Young people are idiots. At least I was. My biggest crime against intelligence? Saga blue cheese.
Listen, I could probably eat Saga today and thoroughly enjoy it. It’s actually pretty tasty. But, what made me such a goddamn dummy was the fact that I thought that foil-wrapped triangle was somehow superior to my peer’s dairy choices. While my friends, fools as well, happily snacked on Babybel and shredded mozzarella (if you can even call it mozzarella), I was at home smearing $3 blue cheese on Wheat Thins and considering myself a culinary genius.
Thankfully, over time, my wallet, taste buds, and food knowledge evolved. Well, let’s be more honest than that — the internet evolved, allowing the other aspects in my life to follow suit. A little something called…what was it..’Google?’ ..came about …allowing me to learn, learn, learn and learn more. Plus, now I could virtually visit and buy from my favorite place in the world: Murray’s Cheese shop, heaven to turophiles like myself. While most of my college peers were coveting the latest cardigans from Express, there I was pacing the apartment waiting for wedges and wheels of things I couldn’t even pronounce.
Nowadays, my life as a cheesemonger provides more countless hours of entertainment than Google ever could and sure beats waiting for the mailman to deliver my dairy. Tasting, eating, devouring have now taken residence alongside all that ‘learning, learning, learning’ and have made me one very happy and well-fed gal.
Thus, my foray into Berkshire Blue.
Louise is constantly catching me slipping shreds of cheese into my face, something she generally encourages, but when I caught her eyeing the Berkshire Blue with suspicion (“wasn’t that wedge double in size only moments ago?”) I knew I had a problem. A new, beautiful cylinder arrived at the shop and I must have sampled that cheese out to every single person who walked in that day – no matter if they were pregnant or allergic. I didn’t care. “You MUST taste this,” I screamed in their faces. I can’t believe I still have my job.
So, let’s get down to the nitty gritty. Why is this blue so great?
Well, most of our blues are great. They just are. And kind of like chocolate, although there may be many varieties, the well-made ones are all delicious. What sets Berkshire apart is the fact that it’s very similar to a Stilton. In fact, it’s very similar to the Colston Bassett Stilton we carry – but much, much creamier thanks to the unpasteurized Jersey Cow milk. And what have we learned so far in life? Creamy = better. It just does.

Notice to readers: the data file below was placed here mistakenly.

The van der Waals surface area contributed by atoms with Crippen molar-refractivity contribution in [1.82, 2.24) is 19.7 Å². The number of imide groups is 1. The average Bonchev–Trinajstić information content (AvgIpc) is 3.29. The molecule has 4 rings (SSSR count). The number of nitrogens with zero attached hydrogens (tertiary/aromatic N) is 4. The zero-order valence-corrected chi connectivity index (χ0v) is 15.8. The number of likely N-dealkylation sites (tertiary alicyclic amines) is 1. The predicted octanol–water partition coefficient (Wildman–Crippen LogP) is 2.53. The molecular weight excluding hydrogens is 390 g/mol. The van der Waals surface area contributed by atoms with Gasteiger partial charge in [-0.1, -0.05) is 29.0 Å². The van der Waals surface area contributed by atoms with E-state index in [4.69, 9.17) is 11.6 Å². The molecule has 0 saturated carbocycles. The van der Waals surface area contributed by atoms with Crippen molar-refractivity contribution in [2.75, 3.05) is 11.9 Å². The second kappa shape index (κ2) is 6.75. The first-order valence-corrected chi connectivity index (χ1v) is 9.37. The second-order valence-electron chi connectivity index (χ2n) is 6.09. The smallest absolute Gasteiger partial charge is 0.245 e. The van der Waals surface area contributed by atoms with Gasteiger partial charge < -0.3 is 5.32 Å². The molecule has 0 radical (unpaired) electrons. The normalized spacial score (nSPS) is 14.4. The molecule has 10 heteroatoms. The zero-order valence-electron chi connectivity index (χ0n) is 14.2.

Berkshire Blue, a raw cow’s milk cheese made in Great Barrington, MA, is aged over 60 days, with hints of barnyard and hay flavors – giving it a delightful tang yet earthy kick. Yes, in the cheese world, barnyard and hay are desirable qualities. This small batch artisanal cheese is made completely by hand – hand-stirred, hand-ladled and hand-turned. This blue is mild compared to some of its peers, but still yields enough saltiness to make your mouth water for more.
Let’s get back to the milk. Berkshire’s website lays it out clear as day: “Jersey milk has consistently high butterfat, calcium and protein contents. No other cows’ milk compares. Period.” Plus they add in this cool bit o’ trivia: “Jerseys have the highest IQ of domesticated bovines. Any farmer with a mixed herd will tell you that when his cows escape for greener pastures, it is usually a Jersey leading the herd.” PS – Jersey Cows are not from Jersey. Don’t be embarrassed if you thought they were – I once did too. I mean, it makes sense. Why couldn’t they call them “yummy-milk cows” or “smarter-than-the-rest cows” …if you are going to slap a label like “Jersey” on the animal, shouldn’t it’s name be indicative of its place of origin?? I don’t make the rules. Unfortunately.
You should really check out the Berkshire Blue website as they have a ton of awesome info – including a ‘Frequently Asked Questions’ section, with answers from the cheesemaker himself, Ira Grable, that really goes into what makes their cheese so kick ass. Here’s a sampling of your ‘need-to-knows’ from their FAQ page with a tiny excerpt of the corresponding answers:
How do you get Berkshire Blue to be more creamy than other blues?
Not by adding cream.
How does Berkshire Blue differ from the more famous English blue, Stilton?
For a factory cheese, Stilton isn’t bad.
How should I serve Berkshire Blue?
If you really want to go native, try it at breakfast!
So, my friends, come in and get a bite. If Louise is in the back, we can just split a quarter pound up at the cheese counter. Although, I’m guessing you’d rather take it home so nobody sees you when you fall in love and start a torrid love affair with this cheese and end up smearing this beautiful blue all over your body. It happens. We don’t judge.